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committed -- how shall we say they were attempting to interfere with the right to vote. >> yes. >> could it be that they didn't respond to the letter because donna brazile went beyond russia and talked about these other things? >> it could be, but for example around that time marco rubio if you recall said hey, today it's the democrats, tomorrow it could be us. and people like rick perry said i don't care what he has to say. people close to trump were putting up their hands saying we don't want go near this. >> and simon, you have written for u.s. news and world report back in april, you said the rnc was at the center of the penetration of trump's campaign by the russian government and nomination and use of russian information. what do you mean by that? >> it's clear that every single day of the general election the rn krm rnc put out a press release bloatings wikileaks releases and amplifying the russian campaign
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and encouraging other people to use this thing -- to use these things every day. it was critical to the normalization of the use of this which became common with the media themselves. i mean imagine if the rnc had said we have doubts about this wikileaks stuff, we don't want to on toutouch it, we're patrio partisans and we don't want to put it in the bloodstream of the ecosystem, no question that reince priebus and sean spicer's embrace of the russian campaign was country ritical to its succ. collusion has been established. we know this took place. and i think far more scrutiny has to be placed in us looking at the role that the republican party infrastructure itself prayed in the supray prayed played in the success of this russian meddling. >> and republicans were very cold to the idea of joining with democrats and really actively condemning what russia was doing.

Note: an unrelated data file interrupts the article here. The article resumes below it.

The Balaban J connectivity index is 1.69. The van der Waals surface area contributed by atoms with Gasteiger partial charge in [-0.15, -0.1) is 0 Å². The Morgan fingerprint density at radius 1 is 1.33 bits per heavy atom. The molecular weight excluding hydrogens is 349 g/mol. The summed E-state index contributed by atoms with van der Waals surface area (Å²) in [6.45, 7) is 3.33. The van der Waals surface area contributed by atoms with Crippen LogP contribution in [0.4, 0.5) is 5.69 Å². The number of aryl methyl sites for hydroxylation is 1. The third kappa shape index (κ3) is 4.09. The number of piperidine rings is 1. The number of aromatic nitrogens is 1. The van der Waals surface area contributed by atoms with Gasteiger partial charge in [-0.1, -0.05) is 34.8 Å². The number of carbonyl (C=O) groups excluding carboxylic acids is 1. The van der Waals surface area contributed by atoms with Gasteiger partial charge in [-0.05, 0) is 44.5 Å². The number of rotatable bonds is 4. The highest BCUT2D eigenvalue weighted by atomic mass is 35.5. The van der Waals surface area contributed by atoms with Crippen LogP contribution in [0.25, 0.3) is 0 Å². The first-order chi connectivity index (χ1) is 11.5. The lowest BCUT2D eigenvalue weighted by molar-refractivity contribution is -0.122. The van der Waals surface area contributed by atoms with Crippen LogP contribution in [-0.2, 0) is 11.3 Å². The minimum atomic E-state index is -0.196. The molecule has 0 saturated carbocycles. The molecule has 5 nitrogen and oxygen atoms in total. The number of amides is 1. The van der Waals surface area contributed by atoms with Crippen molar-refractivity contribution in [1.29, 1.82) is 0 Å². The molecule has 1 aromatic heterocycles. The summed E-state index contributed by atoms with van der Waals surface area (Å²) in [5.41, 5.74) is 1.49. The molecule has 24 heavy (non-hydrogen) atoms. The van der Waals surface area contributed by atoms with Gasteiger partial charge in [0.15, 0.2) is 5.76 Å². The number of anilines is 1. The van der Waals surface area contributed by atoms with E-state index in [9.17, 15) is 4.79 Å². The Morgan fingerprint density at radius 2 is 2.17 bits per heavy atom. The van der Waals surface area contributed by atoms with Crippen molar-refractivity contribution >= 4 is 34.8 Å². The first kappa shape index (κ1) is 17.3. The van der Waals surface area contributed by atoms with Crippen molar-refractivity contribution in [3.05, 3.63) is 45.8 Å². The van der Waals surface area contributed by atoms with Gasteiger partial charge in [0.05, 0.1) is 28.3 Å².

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this is a clip where they referenced the "post" piece. it says in august when the obama administration quietly approached capitol hill to seek bipartisan support, cia director john brennan couldn't get top republicans to meet with him. we learned when a they sat down, they completely refused to cooperate. and when jeh johnson contacted people in charge of elections in various states, the republicans in those states booed him off. were republicans essentially willing to benefit from russian interference and essentially refusing to join with democrats out of pure partisanship over really concern for national security? >> well, it's unfortunate that, you know, when he wanted to privately meet with some key republicans to discuss the issue, it's unfortunate that they didn't want to meet.
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now, you've got -- we all know that there is bad blood between republicans and democrats on the fact that donna brazile had tried to approach rins somethin do, i can see where reince priebus probably wasn't thrilled to meet with donna braille brazil on how to combat the russian hack. it's true marco rubio tried to.l on how to combat the russian hack. it's true marco rubio tried to. but to look further into this, the rnc should have been more proceed active on looking at it, but what about the fecle and what about t what about the ads that were let loose todemocrats and republicans on facebook, on twitter?about the ads that were loose to hurt both democrats and republicans on facebook, on twitter? this is how some of the hate groups got out. and we say a lot of the evidence
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that russian advertisers were playing in our elections to get the right and left entangled in a bitter war. so the rnc maybe should have been more proactive, you're right, but what about the fec and what about getting them to get a little bit more reactive and a little bit more proactive in trying to prevent some of this. >> richard, i think there are a lot of democrats doing soul searching and wishing that the obama administration had been more aggressive, but we have examples in other countries of the same thing happening, the same ad, hacking against e-mails. there was an aggressive attempt to hack into the e-mails of the french candidates. hackers came after them you about but the french were prepared. we had fin land and estonia also